On February 17th, Tavis Ormandy, a vulnerabilities researcher at Google, sent the tweet that kicked off 2017's biggest security story yet:

Tweet

Could someone from cloudflare security urgently contact me. That's not something anyone wants to read on a Friday afternoon, but especially not when it's coming from one of the world's top infosec researchers.

The problem? While doing some routine bug checking, Ormandy saw some data that did not match at all what he expected to find.

"It's not unusual to find garbage, corrupt data, mislabeled data or just crazy non-conforming data...but the format of the data this time was confusing enough that I spent some time trying to debug what had gone wrong, wondering if it was a bug in my code," he wrote, "In fact, the data was bizarre enough that some colleagues around the Project Zero office even got intrigued."

The rest of the Google Project Zero team (a team of security researchers employed specifically to find new zero-day exploits)) probably expected Google's announcement of the first practical SHA-1 collision to be the big news of the week.

As they looked closer, they found “encryption keys, cookies, passwords, chunks of POST data and even HTTPS requests” for all sorts of different sites using Cloudflare—private messages, reservations, plaintext API requests from a password manager, hotel bookings.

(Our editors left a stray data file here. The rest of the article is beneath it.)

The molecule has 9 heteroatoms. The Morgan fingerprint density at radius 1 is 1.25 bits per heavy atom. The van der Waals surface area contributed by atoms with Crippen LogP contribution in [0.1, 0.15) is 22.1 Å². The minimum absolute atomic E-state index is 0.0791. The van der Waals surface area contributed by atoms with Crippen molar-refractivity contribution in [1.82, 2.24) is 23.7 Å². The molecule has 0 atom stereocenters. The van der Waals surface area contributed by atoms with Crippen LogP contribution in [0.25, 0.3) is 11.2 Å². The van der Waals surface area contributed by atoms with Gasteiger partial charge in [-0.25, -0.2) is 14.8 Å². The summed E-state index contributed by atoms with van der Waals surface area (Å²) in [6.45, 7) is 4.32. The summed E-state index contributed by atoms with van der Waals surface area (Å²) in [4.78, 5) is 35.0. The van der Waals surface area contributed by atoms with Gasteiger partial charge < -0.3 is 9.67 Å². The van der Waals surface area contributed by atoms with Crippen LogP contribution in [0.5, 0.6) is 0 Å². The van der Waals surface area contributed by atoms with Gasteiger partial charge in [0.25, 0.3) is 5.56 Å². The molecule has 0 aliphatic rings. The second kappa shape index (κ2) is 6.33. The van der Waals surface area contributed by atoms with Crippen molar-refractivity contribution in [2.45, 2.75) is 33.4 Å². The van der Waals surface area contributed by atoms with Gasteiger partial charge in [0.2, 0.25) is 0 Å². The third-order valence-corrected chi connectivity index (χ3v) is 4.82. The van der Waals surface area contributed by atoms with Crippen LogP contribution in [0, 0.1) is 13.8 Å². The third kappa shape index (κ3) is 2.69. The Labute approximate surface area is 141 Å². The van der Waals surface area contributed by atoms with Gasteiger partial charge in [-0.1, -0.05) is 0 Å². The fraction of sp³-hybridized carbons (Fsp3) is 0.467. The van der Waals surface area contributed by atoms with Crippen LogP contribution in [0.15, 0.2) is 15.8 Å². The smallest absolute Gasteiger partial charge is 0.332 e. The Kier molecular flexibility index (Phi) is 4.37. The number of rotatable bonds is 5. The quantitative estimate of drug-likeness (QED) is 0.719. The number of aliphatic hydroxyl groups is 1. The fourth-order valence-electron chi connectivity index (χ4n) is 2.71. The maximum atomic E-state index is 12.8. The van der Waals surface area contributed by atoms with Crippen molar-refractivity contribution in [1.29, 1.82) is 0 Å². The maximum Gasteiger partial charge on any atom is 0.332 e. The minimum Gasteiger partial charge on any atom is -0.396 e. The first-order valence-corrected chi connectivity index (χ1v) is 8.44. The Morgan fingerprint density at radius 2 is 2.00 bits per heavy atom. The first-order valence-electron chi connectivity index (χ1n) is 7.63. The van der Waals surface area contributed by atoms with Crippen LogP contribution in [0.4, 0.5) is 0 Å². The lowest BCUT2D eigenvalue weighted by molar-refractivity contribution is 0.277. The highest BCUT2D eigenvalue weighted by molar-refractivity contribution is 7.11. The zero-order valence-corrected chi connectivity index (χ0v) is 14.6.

How did all of this happen?

Cloudflare was dumping memory across the web

It begins with a simple bug in the code to Cloudflare's highly popular reverse proxy service. HTTP requests to certain types of sites signed up with Cloudflare would trigger the bug, which would then "leak" data from random Cloudflare customers' sites (those that happened to be in memory at the time).

Cloudflare

A simple depiction of how a reverse proxy like Cloudflare's works. Since reverse proxies are shared between customers, data from all was at risk of being disclosed.

Since September, random bits of data have been coming out of initialized memory and leaking across random Cloudflare customer's sites. In other words, if you went to visit a site that used Cloudflare, you could have had other people's sensitive information “leaking” into your own browsing session.

When search engines “crawled” these pages to index them, the same kind of information “leaked.” Because search engines cache the output they receive when they visit a page, all these leaked tokens, secrets, and messages were indexed, split up and spread across millions of pages of search results.

Search Results

(Source: Wordfence)

While Cloudflare is working with the major search engines to purge their caches of sensitive information now, it's hard to avoid thinking about the paranoid version of events.

Paranoid version: state actors, or state-sponsored actors with significant resources, discovered this vulnerability before Google did. They found a way to send manipulated HTTP requests to Cloudflare sites that would output a predictable stream of user data—and have either packaged everything they found for resale or set about figuring out how to crack what could be billions of passwords, credit card numbers, and secret tokens.